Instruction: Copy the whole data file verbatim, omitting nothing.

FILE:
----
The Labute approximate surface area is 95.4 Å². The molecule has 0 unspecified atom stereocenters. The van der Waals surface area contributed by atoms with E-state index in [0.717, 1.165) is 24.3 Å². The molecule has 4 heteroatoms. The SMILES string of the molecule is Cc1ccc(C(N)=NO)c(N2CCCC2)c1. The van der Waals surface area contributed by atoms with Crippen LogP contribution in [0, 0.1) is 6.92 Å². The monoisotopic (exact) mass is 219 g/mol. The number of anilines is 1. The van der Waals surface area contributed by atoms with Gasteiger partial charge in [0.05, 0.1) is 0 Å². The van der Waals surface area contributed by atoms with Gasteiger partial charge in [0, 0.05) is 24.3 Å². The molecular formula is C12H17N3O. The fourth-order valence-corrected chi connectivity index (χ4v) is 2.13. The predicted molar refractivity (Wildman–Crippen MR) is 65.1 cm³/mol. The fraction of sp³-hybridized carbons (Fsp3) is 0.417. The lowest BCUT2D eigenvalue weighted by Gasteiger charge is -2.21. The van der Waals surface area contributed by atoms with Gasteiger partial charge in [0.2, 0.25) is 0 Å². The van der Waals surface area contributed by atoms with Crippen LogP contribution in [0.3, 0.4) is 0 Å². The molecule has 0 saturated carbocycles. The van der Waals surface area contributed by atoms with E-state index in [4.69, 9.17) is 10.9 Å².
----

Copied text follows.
The Labute approximate surface area is 95.4 Å². The molecule has 0 unspecified atom stereocenters. The van der Waals surface area contributed by atoms with E-state index in [0.717, 1.165) is 24.3 Å². The molecule has 4 heteroatoms. The SMILES string of the molecule is Cc1ccc(C(N)=NO)c(N2CCCC2)c1. The van der Waals surface area contributed by atoms with Crippen LogP contribution in [0, 0.1) is 6.92 Å². The monoisotopic (exact) mass is 219 g/mol. The number of anilines is 1. The van der Waals surface area contributed by atoms with Gasteiger partial charge in [0.05, 0.1) is 0 Å². The van der Waals surface area contributed by atoms with Gasteiger partial charge in [0, 0.05) is 24.3 Å². The molecular formula is C12H17N3O. The fourth-order valence-corrected chi connectivity index (χ4v) is 2.13. The predicted molar refractivity (Wildman–Crippen MR) is 65.1 cm³/mol. The fraction of sp³-hybridized carbons (Fsp3) is 0.417. The lowest BCUT2D eigenvalue weighted by Gasteiger charge is -2.21. The van der Waals surface area contributed by atoms with Gasteiger partial charge in [0.2, 0.25) is 0 Å². The van der Waals surface area contributed by atoms with Crippen LogP contribution in [0.3, 0.4) is 0 Å². The molecule has 0 saturated carbocycles. The van der Waals surface area contributed by atoms with E-state index in [4.69, 9.17) is 10.9 Å².